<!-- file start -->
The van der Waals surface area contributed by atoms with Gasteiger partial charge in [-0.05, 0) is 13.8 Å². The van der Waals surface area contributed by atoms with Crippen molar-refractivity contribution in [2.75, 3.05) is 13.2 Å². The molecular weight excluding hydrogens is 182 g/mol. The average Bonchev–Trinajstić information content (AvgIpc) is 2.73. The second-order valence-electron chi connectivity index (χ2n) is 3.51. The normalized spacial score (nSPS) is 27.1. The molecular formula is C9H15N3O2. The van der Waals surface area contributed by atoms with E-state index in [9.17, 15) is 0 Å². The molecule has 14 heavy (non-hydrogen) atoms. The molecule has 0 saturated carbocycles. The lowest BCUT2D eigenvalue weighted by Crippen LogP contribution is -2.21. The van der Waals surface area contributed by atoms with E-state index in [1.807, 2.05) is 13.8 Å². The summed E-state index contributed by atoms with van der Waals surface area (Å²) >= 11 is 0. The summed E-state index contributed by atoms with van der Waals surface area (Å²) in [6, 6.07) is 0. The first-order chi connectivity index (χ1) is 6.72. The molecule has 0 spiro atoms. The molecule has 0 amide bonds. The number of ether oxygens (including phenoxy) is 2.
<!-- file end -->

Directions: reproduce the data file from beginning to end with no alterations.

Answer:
The van der Waals surface area contributed by atoms with Gasteiger partial charge in [-0.05, 0) is 13.8 Å². The van der Waals surface area contributed by atoms with Crippen molar-refractivity contribution in [2.75, 3.05) is 13.2 Å². The molecular weight excluding hydrogens is 182 g/mol. The average Bonchev–Trinajstić information content (AvgIpc) is 2.73. The second-order valence-electron chi connectivity index (χ2n) is 3.51. The normalized spacial score (nSPS) is 27.1. The molecular formula is C9H15N3O2. The van der Waals surface area contributed by atoms with E-state index in [9.17, 15) is 0 Å². The molecule has 14 heavy (non-hydrogen) atoms. The molecule has 0 saturated carbocycles. The lowest BCUT2D eigenvalue weighted by Crippen LogP contribution is -2.21. The van der Waals surface area contributed by atoms with E-state index in [1.807, 2.05) is 13.8 Å². The summed E-state index contributed by atoms with van der Waals surface area (Å²) >= 11 is 0. The summed E-state index contributed by atoms with van der Waals surface area (Å²) in [6, 6.07) is 0. The first-order chi connectivity index (χ1) is 6.72. The molecule has 0 spiro atoms. The molecule has 0 amide bonds. The number of ether oxygens (including phenoxy) is 2.